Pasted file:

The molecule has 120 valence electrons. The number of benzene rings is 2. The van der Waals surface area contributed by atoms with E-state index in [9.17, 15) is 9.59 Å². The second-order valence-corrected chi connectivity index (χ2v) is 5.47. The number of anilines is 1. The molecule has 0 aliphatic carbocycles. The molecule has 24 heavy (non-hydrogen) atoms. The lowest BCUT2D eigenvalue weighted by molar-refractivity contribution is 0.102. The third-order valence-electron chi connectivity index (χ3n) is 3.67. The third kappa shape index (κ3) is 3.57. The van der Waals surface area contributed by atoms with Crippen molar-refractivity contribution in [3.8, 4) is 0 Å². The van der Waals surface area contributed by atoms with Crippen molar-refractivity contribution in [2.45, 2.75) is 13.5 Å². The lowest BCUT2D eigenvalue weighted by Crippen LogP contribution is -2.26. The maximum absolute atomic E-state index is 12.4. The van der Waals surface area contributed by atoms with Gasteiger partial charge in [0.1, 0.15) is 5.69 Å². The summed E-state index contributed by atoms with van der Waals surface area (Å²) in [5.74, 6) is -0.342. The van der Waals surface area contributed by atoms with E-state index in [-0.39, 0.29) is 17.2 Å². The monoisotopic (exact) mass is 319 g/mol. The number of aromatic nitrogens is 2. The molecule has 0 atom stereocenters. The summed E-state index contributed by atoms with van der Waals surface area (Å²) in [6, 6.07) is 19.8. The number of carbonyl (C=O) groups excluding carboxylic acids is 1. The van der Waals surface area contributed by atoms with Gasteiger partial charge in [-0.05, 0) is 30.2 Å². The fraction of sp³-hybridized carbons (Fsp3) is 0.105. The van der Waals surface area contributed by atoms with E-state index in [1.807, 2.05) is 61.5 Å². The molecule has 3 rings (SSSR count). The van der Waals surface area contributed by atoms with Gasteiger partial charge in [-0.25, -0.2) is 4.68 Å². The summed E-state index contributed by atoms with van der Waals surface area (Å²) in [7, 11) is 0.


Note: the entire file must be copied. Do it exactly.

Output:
The molecule has 120 valence electrons. The number of benzene rings is 2. The van der Waals surface area contributed by atoms with E-state index in [9.17, 15) is 9.59 Å². The second-order valence-corrected chi connectivity index (χ2v) is 5.47. The number of anilines is 1. The molecule has 0 aliphatic carbocycles. The molecule has 24 heavy (non-hydrogen) atoms. The lowest BCUT2D eigenvalue weighted by molar-refractivity contribution is 0.102. The third-order valence-electron chi connectivity index (χ3n) is 3.67. The third kappa shape index (κ3) is 3.57. The van der Waals surface area contributed by atoms with Crippen molar-refractivity contribution in [3.8, 4) is 0 Å². The van der Waals surface area contributed by atoms with Crippen molar-refractivity contribution in [2.45, 2.75) is 13.5 Å². The lowest BCUT2D eigenvalue weighted by Crippen LogP contribution is -2.26. The maximum absolute atomic E-state index is 12.4. The van der Waals surface area contributed by atoms with Gasteiger partial charge in [0.1, 0.15) is 5.69 Å². The summed E-state index contributed by atoms with van der Waals surface area (Å²) in [5.74, 6) is -0.342. The van der Waals surface area contributed by atoms with E-state index in [-0.39, 0.29) is 17.2 Å². The monoisotopic (exact) mass is 319 g/mol. The number of aromatic nitrogens is 2. The molecule has 0 atom stereocenters. The summed E-state index contributed by atoms with van der Waals surface area (Å²) in [6, 6.07) is 19.8. The number of carbonyl (C=O) groups excluding carboxylic acids is 1. The van der Waals surface area contributed by atoms with Gasteiger partial charge in [-0.05, 0) is 30.2 Å². The fraction of sp³-hybridized carbons (Fsp3) is 0.105. The van der Waals surface area contributed by atoms with E-state index in [1.807, 2.05) is 61.5 Å². The molecule has 3 rings (SSSR count). The van der Waals surface area contributed by atoms with Gasteiger partial charge in [-0.25, -0.2) is 4.68 Å². The summed E-state index contributed by atoms with van der Waals surface area (Å²) in [7, 11) is 0.